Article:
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I have created a plot from a very large vector (magnitude of 10^7). The problem with the usual way of saving the plot as a pdf file is that the pdf file comes out as a very large file of around 10MB. I don't want such a large size for a simple time series plot. How do I save the plot such that the size is small enough to be at most 100kilobytes?

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the standard answer is that you probably don't need to plot all those points, but if you think you really do, then a raster format like png with good resolution will produce a much lighter output file. –  baptiste Jul 4 '13 at 19:06
PDFs will be large because they use vector graphics (which also makes them better for resizing, zooming, etc). Other formats have a fixed resolution which will make their size independent of number of points. –  Señor O Jul 4 '13 at 19:24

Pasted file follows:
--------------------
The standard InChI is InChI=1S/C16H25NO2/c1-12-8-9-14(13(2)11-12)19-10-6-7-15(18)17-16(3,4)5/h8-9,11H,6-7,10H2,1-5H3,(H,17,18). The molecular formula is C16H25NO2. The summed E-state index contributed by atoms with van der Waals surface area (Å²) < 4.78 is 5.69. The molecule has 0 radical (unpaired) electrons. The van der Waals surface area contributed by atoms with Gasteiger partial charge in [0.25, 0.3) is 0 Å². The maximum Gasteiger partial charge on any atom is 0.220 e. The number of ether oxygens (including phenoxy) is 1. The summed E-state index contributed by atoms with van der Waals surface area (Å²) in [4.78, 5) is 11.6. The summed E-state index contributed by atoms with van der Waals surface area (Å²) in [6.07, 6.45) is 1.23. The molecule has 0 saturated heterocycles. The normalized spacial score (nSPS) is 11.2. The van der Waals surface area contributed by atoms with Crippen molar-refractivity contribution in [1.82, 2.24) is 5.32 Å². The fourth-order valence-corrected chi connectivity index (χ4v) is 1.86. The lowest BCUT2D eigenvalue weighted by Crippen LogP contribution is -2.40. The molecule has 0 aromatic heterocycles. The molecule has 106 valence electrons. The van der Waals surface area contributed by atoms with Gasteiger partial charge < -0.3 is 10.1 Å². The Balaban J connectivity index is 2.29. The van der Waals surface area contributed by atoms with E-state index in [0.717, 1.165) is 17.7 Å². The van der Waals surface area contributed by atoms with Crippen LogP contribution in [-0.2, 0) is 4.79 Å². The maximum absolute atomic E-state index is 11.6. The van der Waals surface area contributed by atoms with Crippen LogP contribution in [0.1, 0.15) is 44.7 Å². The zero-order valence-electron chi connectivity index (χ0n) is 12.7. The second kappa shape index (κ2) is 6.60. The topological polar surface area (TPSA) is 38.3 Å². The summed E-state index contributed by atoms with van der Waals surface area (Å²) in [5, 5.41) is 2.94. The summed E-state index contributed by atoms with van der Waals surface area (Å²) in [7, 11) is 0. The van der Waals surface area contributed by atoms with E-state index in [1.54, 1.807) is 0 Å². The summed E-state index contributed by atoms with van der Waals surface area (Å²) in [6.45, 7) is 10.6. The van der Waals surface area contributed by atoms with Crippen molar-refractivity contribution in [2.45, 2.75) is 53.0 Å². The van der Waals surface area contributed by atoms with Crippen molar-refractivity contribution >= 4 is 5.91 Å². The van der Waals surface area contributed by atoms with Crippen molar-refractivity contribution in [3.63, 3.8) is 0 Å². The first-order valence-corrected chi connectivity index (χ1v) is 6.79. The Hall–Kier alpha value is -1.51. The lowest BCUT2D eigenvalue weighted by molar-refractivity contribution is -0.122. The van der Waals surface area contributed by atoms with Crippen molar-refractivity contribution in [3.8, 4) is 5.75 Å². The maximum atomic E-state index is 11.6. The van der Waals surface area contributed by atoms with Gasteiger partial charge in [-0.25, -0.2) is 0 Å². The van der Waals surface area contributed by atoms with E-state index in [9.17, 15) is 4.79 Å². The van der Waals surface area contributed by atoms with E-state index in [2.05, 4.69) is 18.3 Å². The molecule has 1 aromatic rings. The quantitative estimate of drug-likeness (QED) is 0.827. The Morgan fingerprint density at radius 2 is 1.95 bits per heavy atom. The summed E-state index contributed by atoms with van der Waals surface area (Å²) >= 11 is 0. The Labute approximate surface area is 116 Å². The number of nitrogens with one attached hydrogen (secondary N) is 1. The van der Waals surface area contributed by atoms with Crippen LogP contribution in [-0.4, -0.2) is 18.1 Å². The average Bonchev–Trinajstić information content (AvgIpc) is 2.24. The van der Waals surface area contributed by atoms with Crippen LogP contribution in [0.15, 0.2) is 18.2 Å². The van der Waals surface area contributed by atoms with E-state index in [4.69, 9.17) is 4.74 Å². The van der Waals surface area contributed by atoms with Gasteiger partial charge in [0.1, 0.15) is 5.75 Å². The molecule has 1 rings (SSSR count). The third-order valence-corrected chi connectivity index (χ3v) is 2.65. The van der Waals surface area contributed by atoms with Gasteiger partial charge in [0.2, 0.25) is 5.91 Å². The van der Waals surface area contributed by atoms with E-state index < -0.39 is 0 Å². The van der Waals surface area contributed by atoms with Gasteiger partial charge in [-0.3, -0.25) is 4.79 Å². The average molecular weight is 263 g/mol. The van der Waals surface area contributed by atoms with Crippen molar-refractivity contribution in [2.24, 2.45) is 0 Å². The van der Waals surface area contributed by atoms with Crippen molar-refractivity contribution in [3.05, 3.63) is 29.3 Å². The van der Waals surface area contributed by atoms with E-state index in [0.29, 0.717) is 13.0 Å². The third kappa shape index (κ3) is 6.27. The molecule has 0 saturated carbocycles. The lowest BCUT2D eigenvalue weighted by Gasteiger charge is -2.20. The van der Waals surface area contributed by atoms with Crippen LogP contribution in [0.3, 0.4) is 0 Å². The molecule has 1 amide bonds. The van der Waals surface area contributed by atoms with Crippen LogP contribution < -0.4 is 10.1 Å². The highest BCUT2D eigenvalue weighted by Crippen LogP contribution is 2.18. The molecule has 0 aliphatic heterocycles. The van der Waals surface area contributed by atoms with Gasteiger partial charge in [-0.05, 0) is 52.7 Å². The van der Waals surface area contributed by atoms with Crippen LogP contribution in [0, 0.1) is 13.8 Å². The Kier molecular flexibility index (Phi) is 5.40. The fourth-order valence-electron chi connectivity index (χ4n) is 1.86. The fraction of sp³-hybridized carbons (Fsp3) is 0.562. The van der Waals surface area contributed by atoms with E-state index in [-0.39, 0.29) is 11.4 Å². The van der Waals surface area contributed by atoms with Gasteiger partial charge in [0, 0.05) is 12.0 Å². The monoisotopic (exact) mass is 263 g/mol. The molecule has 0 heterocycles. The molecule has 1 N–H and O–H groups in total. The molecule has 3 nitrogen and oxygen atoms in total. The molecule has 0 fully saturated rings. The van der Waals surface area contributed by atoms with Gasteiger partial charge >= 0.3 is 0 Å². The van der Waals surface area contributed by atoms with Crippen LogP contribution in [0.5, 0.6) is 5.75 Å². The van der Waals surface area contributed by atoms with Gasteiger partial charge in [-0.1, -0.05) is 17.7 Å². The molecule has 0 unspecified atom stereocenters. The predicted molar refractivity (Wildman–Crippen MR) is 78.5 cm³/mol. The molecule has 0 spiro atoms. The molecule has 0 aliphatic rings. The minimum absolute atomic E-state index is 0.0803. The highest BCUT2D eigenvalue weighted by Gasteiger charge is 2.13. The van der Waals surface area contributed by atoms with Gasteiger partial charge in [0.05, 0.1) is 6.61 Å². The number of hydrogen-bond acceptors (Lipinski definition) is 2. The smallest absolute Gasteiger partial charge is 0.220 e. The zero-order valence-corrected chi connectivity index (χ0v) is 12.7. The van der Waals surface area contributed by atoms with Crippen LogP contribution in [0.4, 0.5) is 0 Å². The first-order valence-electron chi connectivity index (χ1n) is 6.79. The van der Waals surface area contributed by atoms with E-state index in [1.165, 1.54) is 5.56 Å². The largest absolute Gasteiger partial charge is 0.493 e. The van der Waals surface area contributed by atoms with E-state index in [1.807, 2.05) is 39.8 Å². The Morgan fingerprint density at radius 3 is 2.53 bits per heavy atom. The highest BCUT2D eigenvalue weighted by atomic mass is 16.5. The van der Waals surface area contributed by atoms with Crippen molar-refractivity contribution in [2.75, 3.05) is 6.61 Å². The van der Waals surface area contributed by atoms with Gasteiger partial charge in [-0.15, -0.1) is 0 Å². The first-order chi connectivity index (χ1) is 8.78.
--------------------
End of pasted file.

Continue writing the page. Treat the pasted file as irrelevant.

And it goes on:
2 Answers 2

up vote 4 down vote accepted

baptiste is on the right track with their suggestion of png for a nice raster type plot. In contrast to Jdbaba's suggestion of copying the open device, I suggest that you make a call to the png()device directly. This will save a lot of time in that you won't have to load the plot in a separate device window first, which can take a long time to load if the data set is large.


#plotting of 1e+06 points
x <- rnorm(1000000)
y <- rnorm(1000000)
png("myplot.png", width=4, height=4, units="in", res=300)
plot(x,y,col=rgb(0,0,0,0.03), pch=".", cex=2)
dev.off() #only 129kb in size

enter image description here

see ?png for other settings of the png device.

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If you want to plot the png file use the following command:


you can change res value to higher value if you want to output high quality graphs.

If you want to save the file as pdf use the following command:


Remember to change the width and height values as needed.

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